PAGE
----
In summary, even at specialty cancer centers, a sizeable minority of patients with rectal cancer treated with curative-intent neoadjuvant chemoradiotherapy do not complete postoperative chemotherapy. Likely, in the community this subset is larger, perhaps on the order of 50%. Strategies to improve the completion of this third phase of curative intent management of rectal cancer are necessary.

References

1. Bosset JF, et al. Chemotherapy with preoperative radiotherapy in rectal cancer. N Engl J Med 2006;355:1114-1123.

2. Gerard JP, et al. Preoperative radiotherapy with or without concurrent fluorouracil and leucovorin in T3-4 rectal cancers: Results of FFCD 9203. J Clin Oncol 2006;24:4620-4625.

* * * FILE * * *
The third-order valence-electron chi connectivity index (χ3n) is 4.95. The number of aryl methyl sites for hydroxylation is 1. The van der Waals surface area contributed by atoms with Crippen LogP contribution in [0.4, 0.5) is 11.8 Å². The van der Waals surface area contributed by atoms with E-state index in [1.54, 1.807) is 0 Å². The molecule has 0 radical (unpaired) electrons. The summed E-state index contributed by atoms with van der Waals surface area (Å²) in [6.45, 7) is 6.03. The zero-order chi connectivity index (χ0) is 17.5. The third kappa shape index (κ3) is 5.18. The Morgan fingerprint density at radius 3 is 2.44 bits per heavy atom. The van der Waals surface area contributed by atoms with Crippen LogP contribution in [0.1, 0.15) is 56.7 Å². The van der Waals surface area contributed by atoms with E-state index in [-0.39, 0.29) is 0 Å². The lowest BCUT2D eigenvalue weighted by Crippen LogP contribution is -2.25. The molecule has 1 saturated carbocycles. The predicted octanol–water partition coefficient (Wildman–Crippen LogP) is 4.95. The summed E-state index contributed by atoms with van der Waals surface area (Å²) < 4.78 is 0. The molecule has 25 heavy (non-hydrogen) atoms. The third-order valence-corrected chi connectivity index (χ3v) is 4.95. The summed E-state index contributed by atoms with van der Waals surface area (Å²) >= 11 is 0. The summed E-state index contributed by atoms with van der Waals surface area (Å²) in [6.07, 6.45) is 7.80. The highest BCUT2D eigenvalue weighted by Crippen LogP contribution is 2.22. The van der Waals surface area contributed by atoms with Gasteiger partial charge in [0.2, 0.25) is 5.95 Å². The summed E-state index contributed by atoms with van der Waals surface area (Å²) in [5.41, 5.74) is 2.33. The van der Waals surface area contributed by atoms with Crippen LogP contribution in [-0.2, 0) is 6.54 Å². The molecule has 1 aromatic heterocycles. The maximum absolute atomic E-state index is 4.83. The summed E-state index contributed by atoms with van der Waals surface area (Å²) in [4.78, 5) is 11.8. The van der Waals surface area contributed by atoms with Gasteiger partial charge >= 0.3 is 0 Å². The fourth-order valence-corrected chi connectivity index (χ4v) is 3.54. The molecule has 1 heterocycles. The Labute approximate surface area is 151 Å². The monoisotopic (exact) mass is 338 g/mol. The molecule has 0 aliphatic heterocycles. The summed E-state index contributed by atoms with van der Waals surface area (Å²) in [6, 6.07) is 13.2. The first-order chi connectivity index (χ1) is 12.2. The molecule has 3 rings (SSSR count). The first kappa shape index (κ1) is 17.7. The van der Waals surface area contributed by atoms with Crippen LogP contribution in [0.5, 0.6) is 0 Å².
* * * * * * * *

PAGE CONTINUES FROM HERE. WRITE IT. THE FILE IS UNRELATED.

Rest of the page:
3. Bonnetain F, et al. What is the clinical benefit of preoperative chemoradiotherapy with 5FU/leucovorin for T3-4 rectal cancer in a pooled analysis of EORTC 22921 and FFCD 9203 trials: Surrogacy in question? Eur J Cancer 2012;48:1781-1790.

4. Sauer R, et al. Preoperative versus postoperative chemoradiotherapy for rectal cancer. N Engl J Med 2004;351:1731-1740.

5. Benson AB 3rd, et al. NCCN Guidelines Version 3. 2012.

6. Romanus D, et al. Concordance with NCCN Colorectal Cancer Guidelines and ASCO/NCCN Quality Measures: An NCCN institutional analysis. J Natl Compr Canc Netw 2009;7:895-904.

7. Abraham NS, et al. Receipt of recommended therapy by patients with advanced colorectal cancer. Am J Gastroenterol 2006;101:1320-1328.

8. Janjan NA, et al. Improved overall survival among responders to preoperative chemoradiation for locally advanced rectal cancer. Am J Clin Oncol 2001;24:107-112.